“Zhamanak” says that Turkish Foreign Minister Ahmet Davutoglu’s decision to visit Yerevan is part of Ankara’s efforts to “tie the international community’s hands ahead of the 100th anniversary of the Armenian genocide.” “The year 2015 is really a problem for Turkey as the 100th anniversary of the human tragedy will undoubtedly escalate the international mood with regard to those events and Ankara will need extra efforts to thwart [pro-Armenian] breakthroughs,” writes the paper.
“Aravot” expresses concern at the Armenian government’s decision to allow the opening of a Russian high school. Russian President Vladimir Putin personally announced it during his visit to Armenia. The paper believes that the school’s operations may contradict Armenian laws and lure children of the country’s ruling elite. It says that this is what happened in Soviet Armenia in the 1970s and 1980s. “Russian officials coming here … must feel that they are visiting a foreign country where knowledge of foreign languages is very desirable but not mandatory,” it says in an editorial.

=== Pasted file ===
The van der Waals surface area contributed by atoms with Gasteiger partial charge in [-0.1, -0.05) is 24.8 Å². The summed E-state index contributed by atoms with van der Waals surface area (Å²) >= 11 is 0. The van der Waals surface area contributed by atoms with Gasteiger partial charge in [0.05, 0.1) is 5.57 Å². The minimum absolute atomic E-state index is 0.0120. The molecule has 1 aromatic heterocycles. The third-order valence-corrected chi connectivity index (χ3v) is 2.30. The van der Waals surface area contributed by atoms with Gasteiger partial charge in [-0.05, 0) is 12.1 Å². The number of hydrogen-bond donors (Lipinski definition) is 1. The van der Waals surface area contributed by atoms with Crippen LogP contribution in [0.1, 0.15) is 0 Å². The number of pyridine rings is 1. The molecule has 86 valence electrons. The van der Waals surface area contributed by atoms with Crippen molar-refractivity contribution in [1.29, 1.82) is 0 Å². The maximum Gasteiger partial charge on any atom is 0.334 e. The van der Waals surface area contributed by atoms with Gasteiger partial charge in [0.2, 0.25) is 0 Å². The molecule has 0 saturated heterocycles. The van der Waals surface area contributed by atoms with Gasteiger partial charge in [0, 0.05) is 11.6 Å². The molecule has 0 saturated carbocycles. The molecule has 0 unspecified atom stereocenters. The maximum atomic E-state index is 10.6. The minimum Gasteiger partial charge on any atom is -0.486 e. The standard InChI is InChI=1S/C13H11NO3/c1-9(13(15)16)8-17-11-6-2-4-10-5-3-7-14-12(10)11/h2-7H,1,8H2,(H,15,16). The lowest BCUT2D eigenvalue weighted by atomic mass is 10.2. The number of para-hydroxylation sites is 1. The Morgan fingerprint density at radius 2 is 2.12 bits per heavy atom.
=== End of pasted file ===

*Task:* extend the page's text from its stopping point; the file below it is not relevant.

“Haykakan Zhamanak” comments on the Armenian government’s disclosure of a $300 million gas debt to Russia. The paper fears that the government will soon also reveal other lump sums owed to the Russians. “Armenia’s state debt may already exceed half of our GDP, even though it officially stands at less than 40 percent,” it says.
“Zhoghovurd” notes that Azerbaijan has softened its bellicose rhetoric against Armenia of late. “Changes of emphasis regarding a peace accord are noticeable in statements made by Azerbaijani officials,” writes the paper. It points to Azerbaijani Foreign Minister Elmar Mammadyarov’s Thursday statement backing the Basic Principles of a Karabakh settlement proposed by international mediators.